Your sneak peek into the studio of Donna Ridgway, Montana artist. Updates, several times a week, art demo's of paintings in progress. Horse art, animal art, Montana landscapes. Photos of Montana, landscapes and wildlife.
Sunday, May 20, 2007
Free art lesson. Value study.
This is pretty crazy. But I'm showing you what a difference value can make in a painting. The reason I show it isn't to set myself up as knowing something, it's to maybe help another person while they're trying to learn to become an artist. I learned everything the long hard way. I didn't have many resources, there was no internet back then and art lessons cost money I didn't have.
I've often thought, if I could just "pay it forward" maybe someone else could become a good artist from what I've learned, and it would save them a lot of time.
The point of this lesson in values is this, look at the way your eye is drawn to certain points in each of the four examples above. The reason your eye goes to those places is this, that is where the lightest color in the example meets the darkest color in the example.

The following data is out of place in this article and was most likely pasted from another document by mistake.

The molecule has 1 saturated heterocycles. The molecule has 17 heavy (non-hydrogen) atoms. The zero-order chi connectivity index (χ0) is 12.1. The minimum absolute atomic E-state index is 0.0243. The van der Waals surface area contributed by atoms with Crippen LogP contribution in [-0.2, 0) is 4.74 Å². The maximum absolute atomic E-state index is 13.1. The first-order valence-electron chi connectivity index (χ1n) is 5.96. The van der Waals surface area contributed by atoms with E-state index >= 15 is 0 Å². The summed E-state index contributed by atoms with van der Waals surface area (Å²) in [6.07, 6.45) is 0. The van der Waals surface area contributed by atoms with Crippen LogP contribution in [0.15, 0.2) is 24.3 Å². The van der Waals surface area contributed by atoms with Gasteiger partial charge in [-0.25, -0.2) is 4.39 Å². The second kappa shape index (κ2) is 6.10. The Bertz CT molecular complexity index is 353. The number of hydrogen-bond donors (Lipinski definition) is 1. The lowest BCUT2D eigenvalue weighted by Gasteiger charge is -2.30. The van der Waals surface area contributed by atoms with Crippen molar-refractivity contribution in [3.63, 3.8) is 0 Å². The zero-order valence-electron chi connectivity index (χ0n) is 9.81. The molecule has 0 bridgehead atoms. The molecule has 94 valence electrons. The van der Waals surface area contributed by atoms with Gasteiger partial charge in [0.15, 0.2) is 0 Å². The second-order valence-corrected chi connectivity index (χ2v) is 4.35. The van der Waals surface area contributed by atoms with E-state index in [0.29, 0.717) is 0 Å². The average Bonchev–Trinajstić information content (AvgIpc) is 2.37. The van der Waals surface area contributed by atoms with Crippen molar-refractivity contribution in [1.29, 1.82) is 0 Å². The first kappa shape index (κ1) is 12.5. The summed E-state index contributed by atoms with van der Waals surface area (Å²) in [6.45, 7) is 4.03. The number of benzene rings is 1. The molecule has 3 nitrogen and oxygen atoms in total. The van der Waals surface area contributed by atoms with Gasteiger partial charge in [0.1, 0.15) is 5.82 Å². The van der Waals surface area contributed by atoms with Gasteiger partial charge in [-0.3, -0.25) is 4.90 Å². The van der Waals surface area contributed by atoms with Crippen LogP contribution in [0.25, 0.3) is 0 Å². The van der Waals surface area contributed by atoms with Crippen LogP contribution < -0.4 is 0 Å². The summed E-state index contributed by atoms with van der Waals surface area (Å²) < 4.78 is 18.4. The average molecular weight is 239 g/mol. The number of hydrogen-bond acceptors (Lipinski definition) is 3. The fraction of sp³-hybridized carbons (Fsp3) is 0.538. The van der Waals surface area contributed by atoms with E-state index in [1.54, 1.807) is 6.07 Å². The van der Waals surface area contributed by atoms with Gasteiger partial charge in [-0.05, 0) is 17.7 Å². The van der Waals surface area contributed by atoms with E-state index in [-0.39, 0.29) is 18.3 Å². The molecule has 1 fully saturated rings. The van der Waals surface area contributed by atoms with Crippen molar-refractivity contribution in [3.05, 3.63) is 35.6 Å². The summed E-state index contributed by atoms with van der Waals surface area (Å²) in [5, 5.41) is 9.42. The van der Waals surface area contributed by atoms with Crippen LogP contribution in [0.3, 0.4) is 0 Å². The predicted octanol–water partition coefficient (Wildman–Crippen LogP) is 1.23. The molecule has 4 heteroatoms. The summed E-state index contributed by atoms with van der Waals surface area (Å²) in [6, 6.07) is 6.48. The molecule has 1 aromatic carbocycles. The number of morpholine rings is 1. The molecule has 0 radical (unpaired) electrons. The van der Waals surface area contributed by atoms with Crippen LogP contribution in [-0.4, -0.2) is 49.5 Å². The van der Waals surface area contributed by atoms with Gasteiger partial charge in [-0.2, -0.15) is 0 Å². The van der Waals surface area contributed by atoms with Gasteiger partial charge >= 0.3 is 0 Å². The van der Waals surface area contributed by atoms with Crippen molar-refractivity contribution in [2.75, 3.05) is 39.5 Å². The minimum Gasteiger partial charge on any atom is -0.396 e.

When you plan your painting, think ahead and decide which part of the painting will be where you want people to look the longest. That will be the point of the painting that helps to tell the story of what's going on. That is where you'll place the most intense value change of the entire painting. Save your lightest light and your darkest dark for that particular place and you'll create what's called the "focal point". Every great painting has one.
Don't place your darkest dark anywhere else on the painting, and don't place your lightest light anywhere else on the painting. Save them for this exciting thing called the "Focal Point". The human eye can see the smallest variations in value changes so you still have plenty of value ranges to use in the rest of your painting.
If you scroll down that jpg I placed above, your eye will follow the focal points of each demo. Proof that it works! donna